There has been much confusion regarding Occupational Safety and Health Administration’s (OSHA) new electronic injury and illness reporting system.
In response to inquiries regarding the new system, OSHA has released the notice below. In particular, note the third paragraph.
There are some states, including California, that are exempt from the new protocol until local programs adopt the new mandate:
U.S. Department of Labor’s OSHA Extends Compliance Date for Electronically Submitting Injury, Illness Reports to December 15, 2017
WASHINGTON, DC – To allow affected employers additional time to become familiar with a new electronic reporting system launched on August 1, 2017, the U.S. Department of Labor’s Occupational Safety and Health Administration (OSHA) has extended the date by which employers must electronically report injury and illness data through the Injury Tracking Application (ITA) to December 15, 2017.
OSHA’s final rule to Improve Tracking of Workplace Injuries and Illnesses sets December 15, 2017, as the date for compliance (a two-week extension from the December 1, 2017, compliance date in the proposed rule). The rule requires certain employers to electronically submit injury and illness information they are already required to keep under existing OSHA regulations.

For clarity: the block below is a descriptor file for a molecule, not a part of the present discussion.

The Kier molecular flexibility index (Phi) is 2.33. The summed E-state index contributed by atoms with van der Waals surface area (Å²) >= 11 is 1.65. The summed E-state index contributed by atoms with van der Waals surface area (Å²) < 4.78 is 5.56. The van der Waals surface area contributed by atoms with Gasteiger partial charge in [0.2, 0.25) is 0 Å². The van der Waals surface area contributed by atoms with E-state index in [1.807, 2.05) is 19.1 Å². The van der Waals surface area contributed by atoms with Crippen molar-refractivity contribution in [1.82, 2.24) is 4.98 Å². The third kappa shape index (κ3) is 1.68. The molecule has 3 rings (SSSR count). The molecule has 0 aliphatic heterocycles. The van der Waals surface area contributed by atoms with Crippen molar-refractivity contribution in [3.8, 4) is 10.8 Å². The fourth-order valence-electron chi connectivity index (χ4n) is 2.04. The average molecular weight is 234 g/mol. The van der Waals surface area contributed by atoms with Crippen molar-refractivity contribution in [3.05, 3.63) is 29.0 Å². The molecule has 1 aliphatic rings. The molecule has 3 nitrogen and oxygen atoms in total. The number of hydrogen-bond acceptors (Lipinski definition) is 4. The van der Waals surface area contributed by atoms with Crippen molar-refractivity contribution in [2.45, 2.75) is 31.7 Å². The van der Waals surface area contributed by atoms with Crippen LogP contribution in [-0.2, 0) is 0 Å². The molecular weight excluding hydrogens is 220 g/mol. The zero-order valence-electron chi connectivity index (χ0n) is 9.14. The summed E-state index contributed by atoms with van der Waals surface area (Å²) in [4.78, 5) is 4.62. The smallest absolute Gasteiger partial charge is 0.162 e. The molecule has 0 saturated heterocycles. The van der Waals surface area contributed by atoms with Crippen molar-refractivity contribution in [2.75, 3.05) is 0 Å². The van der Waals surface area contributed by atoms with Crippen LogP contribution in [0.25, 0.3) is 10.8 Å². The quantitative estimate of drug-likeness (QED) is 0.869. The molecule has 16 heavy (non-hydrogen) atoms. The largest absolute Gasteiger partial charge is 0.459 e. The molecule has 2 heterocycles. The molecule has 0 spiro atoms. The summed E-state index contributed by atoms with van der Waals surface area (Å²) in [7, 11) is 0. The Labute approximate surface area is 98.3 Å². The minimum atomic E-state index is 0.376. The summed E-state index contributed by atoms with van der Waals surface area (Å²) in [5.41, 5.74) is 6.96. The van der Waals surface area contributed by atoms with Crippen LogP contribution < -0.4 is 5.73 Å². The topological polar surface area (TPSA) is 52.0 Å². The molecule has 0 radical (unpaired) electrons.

Unless an employer is under federal jurisdiction, the following OSHA-approved State Plans have not yet adopted the requirement to submit injury and illness reports electronically: California, Maryland, Minnesota, South Carolina, Utah, Washington, and Wyoming. Establishments in these states are not currently required to submit their summary data through the ITA. Similarly, state and local government establishments in Illinois, Maine, New Jersey, and New York are not currently required to submit their data through the ITA.
OSHA is currently reviewing the other provisions of its final rule to Improve Tracking of Workplace Injuries and Illnesses, and intends to publish a notice of proposed rulemaking to reconsider, revise, or remove portions of that rule in 2018.
Under the Occupational Safety and Health Act of 1970, employers are responsible for providing safe and healthful workplaces for their employees. OSHA’s role is to ensure these conditions for America’s working men and women by setting and enforcing standards, and providing training, education and assistance. For more information, visit www.osha.gov.
If you need more information or clarification regarding this update, please let us know.
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